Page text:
Immanuel Kant, a famous German philosopher, was influenced by Aristotle views in philosophy. In his work, the Fundamental Principles of the Metaphysic of Morals, Kant argues his view for ethics, deontology. Deontology believe that it is our duty to be morality right. It also says that certain types of actions are wrong or right, but how are we positive of what is right or wrong? Actions are the result of our choices and we should base our actions on our choices.
West, Henry. An Introduction to Mill's Utilitarian Ethics, Cambridge, UK: Cambridge University Press, 2004. Print. Wood, Allen. Kantian Ethics.
In Groundwork of the Metaphysics of Morals, Immanuel Kant proposes a new form of determining the morality of an action. His moral philosophy is grounded upon possessing a single virtue at hand: a good will. Contrary to opposing moral arguments, his views provide absolute parameters with which to prescribe morality through moral requirements, better known as categorical imperatives. In this paper, I will endeavor in Kant’s view of categorical imperatives to better understand how the aforementioned provide a means to determine an action’s morality and how, when confronted by objections, stand firm in their absolute grounds. To thoroughly comprehend Kant’s moral philosophy, we must first understand two key elements by which it stands: good will and the categorical imperative.
Kant and Mill’s point of view on the actions of Paul J. Hill will be presented based on their theories. Lastly, I will explain why I believe that Kant’s theory provides a more plausible account of morality. Kantianism and Utilitarianism are two theories that attempt to answer the moral nature of human beings. Immanuel Kant’s moral system is based on a belief that reason is the final authority for morality. John Stuart Mill’s moral system is based on the theory known as utilitarianism, which is based upon utility, or doing what produces the greatest happiness.
Several other philosophers such as Hannah Arendt discuss Kant’s moral philosophy. In her case study: “The Accused and Duties of a Law-Abiding Citizen”, Arendt examines how Adolf Eichmann’s actions conformed to Kant’s moral precepts but also how they ran of afoul to his conception of duty. In contrast, John Stuart Mill adopts a teleological view of moral philosophy. He exposes his view of consequentialism and utilitarianism to argue that an action is morally right only to the extent that it maximizes the aggregate happiness of all parties involved regardless of the motive. In the present paper, I will expose Kant’s moral precepts and the importance of duty in his Deontological principles.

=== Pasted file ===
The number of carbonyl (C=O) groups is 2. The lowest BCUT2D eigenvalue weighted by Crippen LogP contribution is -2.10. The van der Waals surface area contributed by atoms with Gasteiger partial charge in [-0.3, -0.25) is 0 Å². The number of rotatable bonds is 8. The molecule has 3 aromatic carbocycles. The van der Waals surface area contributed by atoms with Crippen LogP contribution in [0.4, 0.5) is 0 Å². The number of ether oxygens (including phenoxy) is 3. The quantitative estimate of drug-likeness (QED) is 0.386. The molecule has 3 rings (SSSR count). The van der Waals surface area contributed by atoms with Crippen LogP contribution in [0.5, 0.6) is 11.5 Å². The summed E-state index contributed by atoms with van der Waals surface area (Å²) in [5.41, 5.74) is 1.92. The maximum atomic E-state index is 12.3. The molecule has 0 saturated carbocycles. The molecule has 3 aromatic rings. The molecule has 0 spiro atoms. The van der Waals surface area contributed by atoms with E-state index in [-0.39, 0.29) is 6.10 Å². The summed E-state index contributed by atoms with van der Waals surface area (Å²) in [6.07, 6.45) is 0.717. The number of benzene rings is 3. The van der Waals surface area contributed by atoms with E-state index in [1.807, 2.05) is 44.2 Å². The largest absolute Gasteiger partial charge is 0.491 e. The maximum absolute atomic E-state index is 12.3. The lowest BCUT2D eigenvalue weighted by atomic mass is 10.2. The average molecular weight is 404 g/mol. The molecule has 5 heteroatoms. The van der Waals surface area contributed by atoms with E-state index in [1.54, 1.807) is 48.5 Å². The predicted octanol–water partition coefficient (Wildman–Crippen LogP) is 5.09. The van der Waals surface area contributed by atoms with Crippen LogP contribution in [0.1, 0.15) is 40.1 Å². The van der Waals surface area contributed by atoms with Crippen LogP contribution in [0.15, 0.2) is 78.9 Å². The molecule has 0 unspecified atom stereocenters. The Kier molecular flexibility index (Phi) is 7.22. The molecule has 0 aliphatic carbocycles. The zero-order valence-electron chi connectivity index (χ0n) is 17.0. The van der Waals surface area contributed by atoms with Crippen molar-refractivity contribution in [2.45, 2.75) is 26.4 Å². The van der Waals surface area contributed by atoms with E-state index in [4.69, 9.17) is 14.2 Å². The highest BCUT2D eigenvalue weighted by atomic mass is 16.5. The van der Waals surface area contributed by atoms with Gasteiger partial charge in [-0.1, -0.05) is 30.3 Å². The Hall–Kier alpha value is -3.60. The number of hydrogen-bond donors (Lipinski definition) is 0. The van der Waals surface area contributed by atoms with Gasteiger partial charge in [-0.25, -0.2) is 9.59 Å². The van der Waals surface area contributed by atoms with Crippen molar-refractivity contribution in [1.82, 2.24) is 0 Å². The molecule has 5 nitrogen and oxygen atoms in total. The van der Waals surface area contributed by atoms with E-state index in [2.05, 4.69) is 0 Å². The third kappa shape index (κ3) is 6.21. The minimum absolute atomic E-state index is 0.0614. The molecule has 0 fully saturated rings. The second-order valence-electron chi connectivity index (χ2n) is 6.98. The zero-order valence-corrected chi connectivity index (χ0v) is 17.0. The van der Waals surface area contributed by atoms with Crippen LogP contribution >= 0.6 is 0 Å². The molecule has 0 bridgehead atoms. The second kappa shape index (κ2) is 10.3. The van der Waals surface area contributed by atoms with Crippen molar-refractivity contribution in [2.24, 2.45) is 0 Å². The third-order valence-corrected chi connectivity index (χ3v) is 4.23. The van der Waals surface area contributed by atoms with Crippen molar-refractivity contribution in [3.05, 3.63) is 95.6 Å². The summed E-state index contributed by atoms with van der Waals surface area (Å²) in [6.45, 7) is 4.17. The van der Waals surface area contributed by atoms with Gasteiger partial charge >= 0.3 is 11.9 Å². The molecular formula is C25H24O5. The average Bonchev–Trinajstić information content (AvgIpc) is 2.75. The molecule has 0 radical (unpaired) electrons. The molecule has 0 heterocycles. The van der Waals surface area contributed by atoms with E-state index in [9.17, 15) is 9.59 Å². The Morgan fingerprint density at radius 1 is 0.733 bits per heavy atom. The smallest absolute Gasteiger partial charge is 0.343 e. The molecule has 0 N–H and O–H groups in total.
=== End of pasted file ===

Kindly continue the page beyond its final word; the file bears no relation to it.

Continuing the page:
A maxim is the generalized rule that characterizes the motives for a person’s actions. For Kant, a will that is good is one that is acting by the maxim of doing the right thing because it is right thing to do. The moral worth of an action is determined by whether or not it was acted upon out of respect for the moral law, or the Categorical Imperative. Imperatives in general imply something we ought to do however there is a distinction between categorical imperatives and hypothetical imperatives. Hypothetical imperatives are obligatory so long as we desire X.
"Grasping the Democratic Peace: Principles for a Post-Cold War World." Princeton University Press. Russett, B., Oneal, John. (2001). "Triangulating Peace: Democracy, Interdependence, and International Organizations."
In this paper, I examine Mill’s distinction between higher and lower pleasures that he presents in his Utilitarianism. Then, I raise objections to Mill’s distinction by focusing on the ambiguity of his definition of pleasures and his concept of the competent judge. I conclude that, with a recalculation of the definition of pleasures, his distinction of higher and lower pleasures can support a broader theory of utilitarianism. 1. Examining Mill’s Distinction Utilitarianism is a moral theory that is rooted in the belief that happiness, which is understood as pleasure and the privation of pain, is the only thing that is intrinsically good.
Works Cited Dreier, James. ""Moral Relativism and Moral Nihilism"." In The Oxford handbook of ethical theory. New York (N.Y.): Oxford University Press, 2006. 1.
Overall Kant’s concepts of ‘The Good Will’ and ‘The Categorical Imperative’ can be applied to any situation. His ideas of moral law, good will, duty, maxims, and universal law all intertwine to support his belief. As a whole his concept enables the Kingdom of Ends, which is the desired result of the morality of humanity. Everyone is to treat everyone based upon true good will actions instead of personal gains, this way no one gets used. In all Kant trusts if this is achieved there will be universal peace across humanity.